When it comes to dastardly experiments that push the limits of man's perverse relationship with science, Vault-Tec has the game on lock. It's hard to get more messed up than filling a bomb shelter with recovering addicts, rehabilitating them for five years and then giving them access to drugs -- all just to see what would happen.
But there's a promising new upstart in the world of Science Gone Mad. Hallucigen, Inc. has a large building located right in the middle of the Commonwealth. The first thing you'll notice inside is the odd green fog that fills up the entire facility.
This fog is accompanied by the unmistakable sounds of combat. Laser rifle shots are traded and battle cries echo throughout the halls as you make your way upstairs. Judging by the multi-faction conflicts seen elsewhere in the game, it sounds as though some raiders might be battling some synths, or maybe Pickman is looking to expand his territory. But instead, what you see is a little... stranger.
Every enemy in the building are members of the same mercenary group, the Gunners. You can find these well-armed yahoos in every corner of the game -- they're basically raiders that have leveled up from Mad Max to post-nuclear Blackwater. Though they're bad guys, they're all on the same side -- there's no reason they should be fighting each other, much less yelling insane gibberish. But once you hack into a few terminals and read the logs, it all comes together.
That green fog is actually a noxious gas produced by Hallucigen, a weaponized agent that makes everyone in the affected area go completely nanners. If you climb to the top of the facility, you'll find an observation deck that tells more of the story.
Once on the deck, an automated voice message welcomes you, and offering to show you to show you the product line. Pressing a series of switches activates corresponding methods of murder down below, ranging from flamethrowers to electricity-spewing tesla coils. Even after the bombs have fallen, Hallucigen is trying to sell you weapons. While there are only a few Gunners in the experimental pits when you arrive, back before the war they were filled with oblivious human beings. Potential clients would visit Hallucigen's and enjoy pressing the pretty buttons and watching human test subjects tear each other apart.
What's more, you can actually take a part of Hallucigen, Inc with you! There's a one-of-a-kind crafting station in the basement, which allows for the assembly of the Hallucigen gas grenade. All you have to do is toss one of those suckers into a crowd of enemies and watch as they instantly lose their minds and start attacking each other. Isn't the future great?
Bethesda's open-world games guide you through their world with the markers on your compass; you know you're coming up on a cave when the little mountain symbol appears on the minimap. But some locations don't have symbols or official names attached to them. While you might be able to fast travel to the Milton General Hospital at will, no such feature is granted to the shady parking garage next door.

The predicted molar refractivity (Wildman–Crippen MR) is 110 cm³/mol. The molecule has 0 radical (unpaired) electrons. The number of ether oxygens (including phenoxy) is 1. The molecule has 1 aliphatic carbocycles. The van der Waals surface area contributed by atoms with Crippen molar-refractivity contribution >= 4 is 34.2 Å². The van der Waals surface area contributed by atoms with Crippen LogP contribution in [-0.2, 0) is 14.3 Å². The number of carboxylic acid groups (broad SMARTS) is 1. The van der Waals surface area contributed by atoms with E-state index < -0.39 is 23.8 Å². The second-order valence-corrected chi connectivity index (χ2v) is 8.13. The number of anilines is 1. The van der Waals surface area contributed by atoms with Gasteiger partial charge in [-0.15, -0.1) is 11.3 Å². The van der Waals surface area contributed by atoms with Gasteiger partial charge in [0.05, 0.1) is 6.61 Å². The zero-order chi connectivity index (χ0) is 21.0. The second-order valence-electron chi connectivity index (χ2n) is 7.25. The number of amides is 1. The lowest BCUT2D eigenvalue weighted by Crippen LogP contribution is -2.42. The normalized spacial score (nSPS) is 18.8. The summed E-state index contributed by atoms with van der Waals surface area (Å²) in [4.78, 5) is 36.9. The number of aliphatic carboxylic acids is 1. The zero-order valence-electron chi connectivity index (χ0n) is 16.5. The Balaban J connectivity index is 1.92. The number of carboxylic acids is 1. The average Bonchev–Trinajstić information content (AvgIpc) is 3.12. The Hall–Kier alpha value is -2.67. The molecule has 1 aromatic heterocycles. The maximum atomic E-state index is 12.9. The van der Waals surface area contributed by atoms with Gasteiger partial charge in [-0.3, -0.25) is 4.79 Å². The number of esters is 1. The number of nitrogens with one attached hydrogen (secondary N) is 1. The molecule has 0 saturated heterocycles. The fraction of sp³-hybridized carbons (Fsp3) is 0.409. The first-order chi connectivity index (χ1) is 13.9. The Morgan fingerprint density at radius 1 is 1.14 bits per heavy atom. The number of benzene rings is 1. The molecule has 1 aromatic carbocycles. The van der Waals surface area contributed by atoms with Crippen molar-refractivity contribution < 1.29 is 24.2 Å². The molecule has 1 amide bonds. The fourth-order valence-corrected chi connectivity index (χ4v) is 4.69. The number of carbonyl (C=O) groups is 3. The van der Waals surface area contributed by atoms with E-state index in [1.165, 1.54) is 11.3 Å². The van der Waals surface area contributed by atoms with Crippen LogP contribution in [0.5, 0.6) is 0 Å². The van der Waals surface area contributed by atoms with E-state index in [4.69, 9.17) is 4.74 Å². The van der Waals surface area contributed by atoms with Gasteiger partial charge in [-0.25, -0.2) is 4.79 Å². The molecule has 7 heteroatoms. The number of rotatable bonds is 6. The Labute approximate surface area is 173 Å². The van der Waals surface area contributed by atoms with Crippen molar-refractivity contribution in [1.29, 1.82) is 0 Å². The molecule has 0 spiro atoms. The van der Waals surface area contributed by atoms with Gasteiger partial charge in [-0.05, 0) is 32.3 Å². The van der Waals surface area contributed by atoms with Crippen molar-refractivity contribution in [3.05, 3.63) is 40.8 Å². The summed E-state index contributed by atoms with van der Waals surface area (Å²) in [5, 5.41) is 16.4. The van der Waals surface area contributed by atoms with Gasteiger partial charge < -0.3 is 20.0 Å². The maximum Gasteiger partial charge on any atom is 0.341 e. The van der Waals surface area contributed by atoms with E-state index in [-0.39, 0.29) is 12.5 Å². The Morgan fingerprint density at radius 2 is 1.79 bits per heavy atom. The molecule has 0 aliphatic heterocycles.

Those painted arrows beckoning you inside are more than a tad sketchy, but you don't play Fallout games to avoid exploring spooky deathtraps. Experienced fans might expect a pack of goons beyond the door, waiting for any traveler dumb enough to follow a hand-made sign in a nuclear wasteland. But once inside, you'll discover that this parking garage is a little more than your typical raider honey trap.
Some arrow-loving madman apparently took over the entire parking garage, filling it with a deadly maze of his own design. Rows and rows of plywood and rusted aluminum siding guide your way. You're not by any means locked into this dungeon, though. You can leave at any time. And there seems to be a decent incentive to do so, because many of the dead ends in the maze show you examples of the unlucky ones who didn't make it out.
So really, it's just your own morbid curiosity that propels you through this grotesque and strange puzzle. That's what the mazemaker wants from you. They want you to be the architect of your own demise, whether it's falling to a pack of local ghouls or stepping through a minefield of ricked bathroom scales.
Around every corner is a new oddity and a different disturbing sight. It's hard to miss this Christmas tree, whose lights might distract you from the fact that there's a turret right in front of it. And you know, a severed head as the Christmas tree topper.
Eventually you stumble across the mazemaker's sleeping quarters, but unfortunately they've since flown the coop. Your reward is a magazine that gives you the ability to paint your power armor with pink flames, which is absolutely worth the risk of climbing a tower of death.
But there's one final test in store.
Two jail cells are rigged up with switches, though the Riddler-esque imagery immediately tells us there's a trick to this contraption. We can see through the bars that each cell has a stash of great items -- the only catch is, when you open a door, the goodies in the opposite cell explode. This mazemaker is basically forcing you to blow up loot, which any Fallout fan knows is the most terrible thing you can do to another human being.